The main aim of the strategic litigation conducted by IDFI was to study the scope of the problem described above. With the purpose, IDFI requested information on the number of applications received by the National Archives of Georgia and relevant decisions taken.
The National Archives of Georgia refused to disclose the information, indicating that the entity did not process complete information on the application received and relevant decisions taken.
The Court decision
The Court referred to the Constitution of Georgia, the General Administrative Code of Georgia and the Law on the National Archives of Georgia and ordered the entity to disclose information on the access to the national archival funds.
The court pointed out that the information requested by the IDFI did not include closed public information prescribed by the Georgian legislation, i.e., state or commercial secrecy or personal data.
The Court did not share the position of the respondent party and noted that the National Archives had the obligation to disclose the information based on the data stored at the entity. The Court further elaborated that the argument that the National Archives of Georgia did not systematically record received application and relevant decisions could not be used as a valid justification for refusing to disclose the information. The National Archives of Georgia was obliged to provide information even considering the fact that only a small share of the applications and relevant decisions were kept at the entity.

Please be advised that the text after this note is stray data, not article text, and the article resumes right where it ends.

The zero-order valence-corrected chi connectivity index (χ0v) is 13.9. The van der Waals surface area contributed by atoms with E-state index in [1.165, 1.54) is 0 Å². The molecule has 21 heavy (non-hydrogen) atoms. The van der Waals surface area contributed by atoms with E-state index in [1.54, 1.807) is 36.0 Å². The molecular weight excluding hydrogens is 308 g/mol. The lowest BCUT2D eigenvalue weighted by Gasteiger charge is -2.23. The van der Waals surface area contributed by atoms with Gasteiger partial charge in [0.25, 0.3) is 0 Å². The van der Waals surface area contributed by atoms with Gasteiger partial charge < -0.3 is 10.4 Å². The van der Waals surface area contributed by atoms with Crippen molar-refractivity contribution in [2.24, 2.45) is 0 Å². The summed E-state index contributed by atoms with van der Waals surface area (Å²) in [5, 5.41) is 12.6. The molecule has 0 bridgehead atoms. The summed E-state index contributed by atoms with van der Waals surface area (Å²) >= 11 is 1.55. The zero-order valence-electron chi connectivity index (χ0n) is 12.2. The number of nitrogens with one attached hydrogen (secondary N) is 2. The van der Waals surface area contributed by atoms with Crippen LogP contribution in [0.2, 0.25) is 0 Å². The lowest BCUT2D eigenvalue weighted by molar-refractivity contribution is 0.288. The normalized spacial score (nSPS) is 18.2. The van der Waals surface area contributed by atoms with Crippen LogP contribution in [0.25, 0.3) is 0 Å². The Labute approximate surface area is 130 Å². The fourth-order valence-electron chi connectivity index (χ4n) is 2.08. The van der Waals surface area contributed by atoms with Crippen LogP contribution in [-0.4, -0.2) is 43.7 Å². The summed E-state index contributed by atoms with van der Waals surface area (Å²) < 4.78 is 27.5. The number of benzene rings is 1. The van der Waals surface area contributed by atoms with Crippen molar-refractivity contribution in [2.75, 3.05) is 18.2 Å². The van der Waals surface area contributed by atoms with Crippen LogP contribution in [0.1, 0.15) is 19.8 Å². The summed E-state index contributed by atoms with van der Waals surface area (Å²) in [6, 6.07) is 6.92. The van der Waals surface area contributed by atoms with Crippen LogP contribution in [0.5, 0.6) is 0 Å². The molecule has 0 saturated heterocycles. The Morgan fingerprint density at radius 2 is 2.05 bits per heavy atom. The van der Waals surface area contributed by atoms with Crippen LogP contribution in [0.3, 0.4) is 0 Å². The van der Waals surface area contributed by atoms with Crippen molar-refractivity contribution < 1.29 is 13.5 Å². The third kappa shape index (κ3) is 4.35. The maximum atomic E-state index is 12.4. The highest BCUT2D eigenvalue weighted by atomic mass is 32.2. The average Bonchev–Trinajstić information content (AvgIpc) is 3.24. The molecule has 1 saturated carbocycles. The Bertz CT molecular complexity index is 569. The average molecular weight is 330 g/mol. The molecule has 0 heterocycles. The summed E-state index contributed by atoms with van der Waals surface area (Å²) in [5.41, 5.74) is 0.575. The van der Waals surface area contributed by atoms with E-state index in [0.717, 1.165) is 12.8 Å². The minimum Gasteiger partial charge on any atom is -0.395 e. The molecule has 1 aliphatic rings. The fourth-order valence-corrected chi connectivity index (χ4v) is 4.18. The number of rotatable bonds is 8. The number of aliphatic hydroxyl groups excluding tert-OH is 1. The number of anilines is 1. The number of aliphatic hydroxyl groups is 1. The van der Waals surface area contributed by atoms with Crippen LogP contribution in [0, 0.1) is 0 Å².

Systemic Legal Violations Identified During the Dispute
The activity of an administrative body in a state of law is bound by applicable legislation and its rights and obligations are determined by specific legal acts. The General Administrative Code of Georgia establishes the types of administrative proceedings, their stages, and obligations of state entities and private persons. During the course of the dispute the National Archives of Georgia violates numerous obligations imposed on it by the General Administrative Code of Georgia, namely:
- The National Archives of Georgia does not fully record received applications and relevant decisions
According to the respondent party, the National Archives of Georgia did not have a formalized, structured system of recording and storing received applications. This was confirmed by the representatives of the National Archives of Georgia during the court hearings.
- The National Archives of Georgia manifestly violates the obligation to issue decisions on the refusal to grant access to the Archival funds in written form